In the past few years we’ve become accustomed to Ferraris arriving in quicker succession, but never before have we seen a Ferrari quite like this one.
This is the new California, named after the 250GT California of 1957, and it opens up a new market to the brand. It’s a softer, more approachable Ferrari for those who like the idea but perhaps not the sharply honed execution of a normal Modenese car.
The California is Ferrari’s fourth current model series – and its most radical. It’s the first Ferrari road car to have a front-mounted V8 engine, the first to have a dual-clutch gearbox and, although not the first to have a removable hard-top, is the first to follow the current trend of having a fully retractable one that electrically folds into its trunk.
However, there is a fear that the California may be a little too
soft, with not enough focus; a Ferrari that cannot perform as a sports car is like a Land Rover that cannot clamber over a muddy hill. So, is the fear justified? Or is the California every inch worthy of the badges that adorn its flanks?
Like all other current Ferraris, the California’s chassis and body are both constructed from aluminum, while its layout is typical of front-engined Modenese cars: the motor is set well back in the chassis and drives through a transaxle gearbox. Coupled with the roof mechanism, the California has a slight weight bias to the rear.
In other areas it is a radical departure for Ferrari. The 4.3-liter V8 engine, although sharing its block casting with the F430 and the engines Ferrari makes for Maserati, is Ferrari’s first motor with direct fuel injection. It is not its peak power figure (of 453hp) that’s the most impressive, but a peak torque figure of 357lb ft. Coming from a high-revving, flat-plane crank V8, this is a record specific output for a naturally aspirated gasoline engine of 83lb ft per liter.
The engine drives through a rear-mounted seven-speed dual-clutch gearbox with automatic and manual modes. Ferrari does not quote a shift time (the time during changes when there is no torque being transferred to the wheels) because the next gear is always pre-engaged.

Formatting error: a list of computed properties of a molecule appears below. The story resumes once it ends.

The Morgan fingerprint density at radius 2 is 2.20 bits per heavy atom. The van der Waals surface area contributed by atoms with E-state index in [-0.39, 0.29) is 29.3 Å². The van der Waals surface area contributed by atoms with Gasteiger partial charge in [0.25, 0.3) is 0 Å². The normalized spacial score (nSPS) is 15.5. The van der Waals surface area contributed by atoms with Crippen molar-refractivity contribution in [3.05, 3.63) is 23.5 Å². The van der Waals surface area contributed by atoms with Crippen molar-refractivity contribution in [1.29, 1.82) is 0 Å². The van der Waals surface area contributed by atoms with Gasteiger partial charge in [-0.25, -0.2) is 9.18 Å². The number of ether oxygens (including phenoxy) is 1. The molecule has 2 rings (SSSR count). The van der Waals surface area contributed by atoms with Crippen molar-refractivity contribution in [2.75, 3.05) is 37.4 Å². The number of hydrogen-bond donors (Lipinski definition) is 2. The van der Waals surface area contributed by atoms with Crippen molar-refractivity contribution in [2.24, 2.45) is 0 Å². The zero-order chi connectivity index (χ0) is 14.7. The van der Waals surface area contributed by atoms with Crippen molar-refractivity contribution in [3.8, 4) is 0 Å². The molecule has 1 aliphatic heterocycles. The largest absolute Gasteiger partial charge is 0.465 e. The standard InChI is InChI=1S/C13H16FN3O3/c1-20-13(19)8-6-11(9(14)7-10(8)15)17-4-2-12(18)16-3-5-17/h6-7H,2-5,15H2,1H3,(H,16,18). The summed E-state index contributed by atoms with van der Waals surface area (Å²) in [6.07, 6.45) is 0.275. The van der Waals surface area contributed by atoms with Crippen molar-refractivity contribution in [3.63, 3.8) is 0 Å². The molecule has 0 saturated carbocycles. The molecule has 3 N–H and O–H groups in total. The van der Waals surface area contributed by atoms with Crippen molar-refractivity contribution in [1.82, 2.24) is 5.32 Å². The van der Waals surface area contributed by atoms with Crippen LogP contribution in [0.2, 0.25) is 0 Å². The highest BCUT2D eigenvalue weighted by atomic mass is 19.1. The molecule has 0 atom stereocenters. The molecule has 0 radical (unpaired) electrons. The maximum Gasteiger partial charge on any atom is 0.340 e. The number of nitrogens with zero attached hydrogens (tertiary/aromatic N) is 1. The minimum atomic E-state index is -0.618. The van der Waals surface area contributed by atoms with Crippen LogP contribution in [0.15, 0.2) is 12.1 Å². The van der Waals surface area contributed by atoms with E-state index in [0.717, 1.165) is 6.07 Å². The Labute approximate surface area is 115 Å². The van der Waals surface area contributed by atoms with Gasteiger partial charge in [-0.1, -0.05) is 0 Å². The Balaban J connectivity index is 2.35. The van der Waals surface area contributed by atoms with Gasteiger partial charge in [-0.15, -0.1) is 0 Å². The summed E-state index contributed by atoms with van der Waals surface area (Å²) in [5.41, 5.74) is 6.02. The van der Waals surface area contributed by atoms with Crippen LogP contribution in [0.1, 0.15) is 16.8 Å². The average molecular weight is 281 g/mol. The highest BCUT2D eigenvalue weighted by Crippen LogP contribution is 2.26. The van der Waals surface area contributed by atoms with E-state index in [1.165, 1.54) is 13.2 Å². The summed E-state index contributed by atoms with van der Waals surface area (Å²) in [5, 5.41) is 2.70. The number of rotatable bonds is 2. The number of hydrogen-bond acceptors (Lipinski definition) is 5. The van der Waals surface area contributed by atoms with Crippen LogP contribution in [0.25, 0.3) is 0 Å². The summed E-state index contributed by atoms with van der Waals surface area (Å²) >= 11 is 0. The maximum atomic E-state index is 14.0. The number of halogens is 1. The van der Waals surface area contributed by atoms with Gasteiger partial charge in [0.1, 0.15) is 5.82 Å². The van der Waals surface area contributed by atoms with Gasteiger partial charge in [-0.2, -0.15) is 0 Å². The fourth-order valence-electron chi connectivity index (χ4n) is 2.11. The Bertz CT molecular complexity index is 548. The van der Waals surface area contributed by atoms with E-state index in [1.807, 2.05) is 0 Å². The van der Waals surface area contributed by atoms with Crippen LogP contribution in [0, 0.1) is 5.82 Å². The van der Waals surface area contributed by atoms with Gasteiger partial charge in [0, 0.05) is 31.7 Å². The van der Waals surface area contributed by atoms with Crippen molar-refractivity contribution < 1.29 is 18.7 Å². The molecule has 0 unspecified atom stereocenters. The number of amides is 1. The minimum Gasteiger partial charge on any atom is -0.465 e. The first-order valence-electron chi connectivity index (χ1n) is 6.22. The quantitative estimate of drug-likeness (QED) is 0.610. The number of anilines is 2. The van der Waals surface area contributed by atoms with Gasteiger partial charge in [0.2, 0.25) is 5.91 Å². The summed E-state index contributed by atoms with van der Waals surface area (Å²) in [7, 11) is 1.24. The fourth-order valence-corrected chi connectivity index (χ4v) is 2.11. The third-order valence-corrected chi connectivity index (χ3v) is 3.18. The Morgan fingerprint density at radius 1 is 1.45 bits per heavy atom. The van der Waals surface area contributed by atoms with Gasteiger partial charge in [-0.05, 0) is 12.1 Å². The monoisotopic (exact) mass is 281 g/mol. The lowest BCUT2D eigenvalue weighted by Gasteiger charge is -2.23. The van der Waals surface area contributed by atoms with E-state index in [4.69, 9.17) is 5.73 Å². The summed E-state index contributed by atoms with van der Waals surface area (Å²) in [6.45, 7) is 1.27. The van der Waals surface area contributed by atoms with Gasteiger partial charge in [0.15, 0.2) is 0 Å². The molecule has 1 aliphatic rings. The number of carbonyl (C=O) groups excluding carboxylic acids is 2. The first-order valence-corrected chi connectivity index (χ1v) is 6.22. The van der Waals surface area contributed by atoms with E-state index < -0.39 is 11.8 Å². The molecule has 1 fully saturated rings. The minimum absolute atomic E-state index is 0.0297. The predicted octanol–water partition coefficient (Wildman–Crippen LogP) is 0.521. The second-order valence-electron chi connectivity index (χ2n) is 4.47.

The California is suspended at the front by double wishbones, as is typical on Ferraris, but there’s a further departure at the rear, where you’ll find a multi-link arrangement. Ferrari says this allows the small degree of longitudinal sway necessary to provide the California with the desired amount of comfort.
The California’s two-piece folding top retracts into the trunk in 14 seconds. As we’ll see, it’s this as much as any other mechanical aspect that defines the Ferrari’s personality.
Other than the fact that the roof sometimes disappears, there’s nothing radically different about the California’s cabin compared with other Ferraris. Technically this is a 2+2, although as with most +2 seating types, the rears are strictly for small children or very short hops only. A luggage shelf can be specified instead but, either way, two flaps fold down to allow longer loads to creep through from the trunk (the release catches are inside the trunk, to aid security).
The front seats and the cabin layout are otherwise pretty standard Ferrari stuff, save for an electronic handbrake and a swooping central beam featuring the roof and gearbox controls. But the dials, major controls and layout will be familiar to current Ferrari owners.
Materials quality is generally good, as is the ergonomic layout. To pick faults, you’re looking at small details: the analog speedo is hard to read (although the LCD display in the binnacle is excellent) and some of the plastics on smaller switches such as the mirror adjusters could be improved. They don’t, though, significantly detract from what is an attractive and functional interior.
The driving position is beyond serious criticism too; we’d steer clear of the optional seat surfacing of our test car, but there’s plenty of adjustment, the footwell is roomy, there’s no discernible offset and the steering wheel adjusts widely.
Is 453hp enough for a modern-day Ferrari? Certainly the California’s output falls some way short of its stablemates, the F430 (333) and 599 GTB (362). And yet no one is likely to question the performance credentials of a car that will hit 60mph in 3.9sec and 100mph in 9.2sec.
The reason the California manages such impressive numbers, despite its power-to-weight ratio, is in part a dual-clutch gearbox equipped with relatively short ratios, but also an ability to launch exceptionally well. With a relatively soft setup, sticky tires and a particularly impressive launch control system, the California gets off the line with almost zero wheel slip. In gear, though, the California never feels quite as fast as the headline numbers suggest, and especially so from low to middling revs. In fifth gear 40-80mph takes 7.7sec, whereas the Mercedes SL63 in fourth (still taller than the California’s fifth) needs 7.3sec.